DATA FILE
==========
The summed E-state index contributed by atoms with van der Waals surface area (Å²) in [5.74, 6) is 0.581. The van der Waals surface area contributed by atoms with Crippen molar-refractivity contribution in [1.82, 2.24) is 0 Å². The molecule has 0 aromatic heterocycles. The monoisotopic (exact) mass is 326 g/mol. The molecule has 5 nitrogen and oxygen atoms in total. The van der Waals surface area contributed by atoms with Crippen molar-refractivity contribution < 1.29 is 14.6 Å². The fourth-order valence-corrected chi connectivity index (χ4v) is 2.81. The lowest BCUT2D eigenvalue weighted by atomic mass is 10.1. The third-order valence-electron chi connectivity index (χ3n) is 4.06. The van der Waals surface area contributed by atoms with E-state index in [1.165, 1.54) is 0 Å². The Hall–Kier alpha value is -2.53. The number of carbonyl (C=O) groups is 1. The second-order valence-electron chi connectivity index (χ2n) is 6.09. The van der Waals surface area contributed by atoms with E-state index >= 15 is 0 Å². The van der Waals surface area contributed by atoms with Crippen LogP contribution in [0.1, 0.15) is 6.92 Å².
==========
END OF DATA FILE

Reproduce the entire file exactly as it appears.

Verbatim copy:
The summed E-state index contributed by atoms with van der Waals surface area (Å²) in [5.74, 6) is 0.581. The van der Waals surface area contributed by atoms with Crippen molar-refractivity contribution in [1.82, 2.24) is 0 Å². The molecule has 0 aromatic heterocycles. The monoisotopic (exact) mass is 326 g/mol. The molecule has 5 nitrogen and oxygen atoms in total. The van der Waals surface area contributed by atoms with Crippen molar-refractivity contribution < 1.29 is 14.6 Å². The fourth-order valence-corrected chi connectivity index (χ4v) is 2.81. The lowest BCUT2D eigenvalue weighted by atomic mass is 10.1. The third-order valence-electron chi connectivity index (χ3n) is 4.06. The van der Waals surface area contributed by atoms with E-state index in [1.165, 1.54) is 0 Å². The Hall–Kier alpha value is -2.53. The number of carbonyl (C=O) groups is 1. The second-order valence-electron chi connectivity index (χ2n) is 6.09. The van der Waals surface area contributed by atoms with E-state index >= 15 is 0 Å². The van der Waals surface area contributed by atoms with Crippen LogP contribution in [0.1, 0.15) is 6.92 Å².